# a new periodic table

hermanntrude
#1
I've found a new periodic table, and to some extent, I am converted.

To refresh your memory, the standard IUPAC periodic table looks like this:

Now this one's just fine for most purposes, but it gets a bit confusing when you're dealing with electronic configurations of elements. for the first three periods (rows), you can tell which shell the outer electrons are in because it's the same as the number of the period, so for instance, phosphorous's outer electrons are in the third shell, because it's on the third period.

unfortunately for my students, and chemistry students across the world, once you get to the fourth period, things go a bit wonky. For instance, iron (Fe) has it's outer electrons in the third shell, despite the fact it's on the fourth row. in fact all the element in that part of the periodic table (the d-block) have electrons in the shell one LESS than the period they're in, so ruthenium (Ru) has it's outer electrons in the fourth shell.

When we get to the f-block (the bit hanging underneath which actually belongs between barium/radium and lutetium/lawrencium) things get wonkier, since the outer electrons are now in the shell TWO less than the period, so uranium has its outer electrons in the fifth shell, not the seventh.

the new form of periodic table is the only one i've ever seen which is simple, lists the elements in order of atomic number AND allows a student to easily figure out the electronic configuration. it does this by cleverly adding a 3-D "step" at the junctions between the blocks. it's also vertical, which is unusual too.

Here is a version from the website:

Now the diagram contains some extra stuff that's beyond the scope of this discussion, but i'd be happy to explain it if anyone's interested. What's cool is that the numbers at the bottom represent the shells, rather than just an arbitrary label for which row the elements are in.

slightly freaky is that the blocks actually fit inside a tetrahedron, due to some math i don't totally understand yet. There's a bunch more discussion at this website (external - login to view) but basically it means that finally the periodic table doesn't just suggest at the relationships between the elements, it actually embodies them in its shape, perfectly.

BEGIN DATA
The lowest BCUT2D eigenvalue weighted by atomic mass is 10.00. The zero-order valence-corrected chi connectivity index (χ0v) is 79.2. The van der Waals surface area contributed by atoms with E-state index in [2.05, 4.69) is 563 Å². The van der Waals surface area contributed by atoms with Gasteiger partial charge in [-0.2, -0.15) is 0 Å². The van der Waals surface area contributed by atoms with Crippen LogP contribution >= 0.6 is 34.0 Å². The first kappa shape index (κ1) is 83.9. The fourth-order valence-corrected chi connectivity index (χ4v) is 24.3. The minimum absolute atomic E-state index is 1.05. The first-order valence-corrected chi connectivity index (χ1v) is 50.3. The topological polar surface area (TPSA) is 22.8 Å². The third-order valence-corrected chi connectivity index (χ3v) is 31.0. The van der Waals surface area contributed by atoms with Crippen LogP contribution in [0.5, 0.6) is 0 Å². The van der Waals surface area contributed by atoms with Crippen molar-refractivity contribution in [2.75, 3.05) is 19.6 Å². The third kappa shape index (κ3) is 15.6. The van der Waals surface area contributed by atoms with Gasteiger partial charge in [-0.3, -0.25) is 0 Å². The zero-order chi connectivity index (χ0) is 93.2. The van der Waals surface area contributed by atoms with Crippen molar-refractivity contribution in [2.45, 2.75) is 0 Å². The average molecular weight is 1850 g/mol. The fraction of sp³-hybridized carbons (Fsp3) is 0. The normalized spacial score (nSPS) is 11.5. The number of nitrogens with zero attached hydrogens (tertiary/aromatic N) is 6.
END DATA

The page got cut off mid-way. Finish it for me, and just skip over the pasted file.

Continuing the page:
karrie
#2
Very neat Herm. Thanks for sharing

Zzarchov
#3
That is amazing. I wish I had of delved more into chemistry, but even to someone with surface knowledge that is just cool.

hermanntrude
#4
you should see the range of different periodic tables available. there's a list somewhere online of the different varieties... there are spirals and squiggles and 3-d shapes and all sorts. Most of them follow some of the rules and trends that the elements follow, but i think there's only a couple, possibly only one which follows ALL the rules.

AmberEyes
#5
So why didn't they use this in my chem class? Anything to make that subject a little easier to understand would have been a big help. I understood it (the old table) well enough to get a decent grade, but it wasn't easy.

hermanntrude
#6
the trouble is that all those who deal with the decisions around this kind of thing are so very very used to the IUPAC version, the old one, that they'd HATE to have to change over.

The change is the difficult thing... for instance if we tried to change it now, would all the students in their second year have to suddenly start using the new one in their third year?

The old one still has advantages too, i think, although in the future it would probably be good to change over, especially if the g-block elements turn out to actually exist, which would require all sorts of changes to the IUPAC table, whereas the new one would just get taller.

AmberEyes
#7
I don't understand why they can't suggest both. Maybe proffs can give a short lecture on the new one, but still use the old one for exams and such... or give the option atleast. For our first year we had the proffs make up a two-page info sheet, why not include the easier to read table with that? Maybe they just havent' taken the time to look at it..

hermanntrude
#8
Quote: Originally Posted by AmberEyes

I don't understand why they can't suggest both. Maybe proffs can give a short lecture on the new one, but still use the old one for exams and such... or give the option atleast. For our first year we had the proffs make up a two-page info sheet, why not include the easier to read table with that? Maybe they just havent' taken the time to look at it..

I intend to do exactly that, this coming academic year. i will teach and examine using the old periodic table as is expected, but I will give a short lecture on the advantages of the new one, which will help them understand the tricks they have to use to use the old one.

karrie
#9

This made me think of a tattoo I wanted to show you Herm, reminding you to 'think periodically'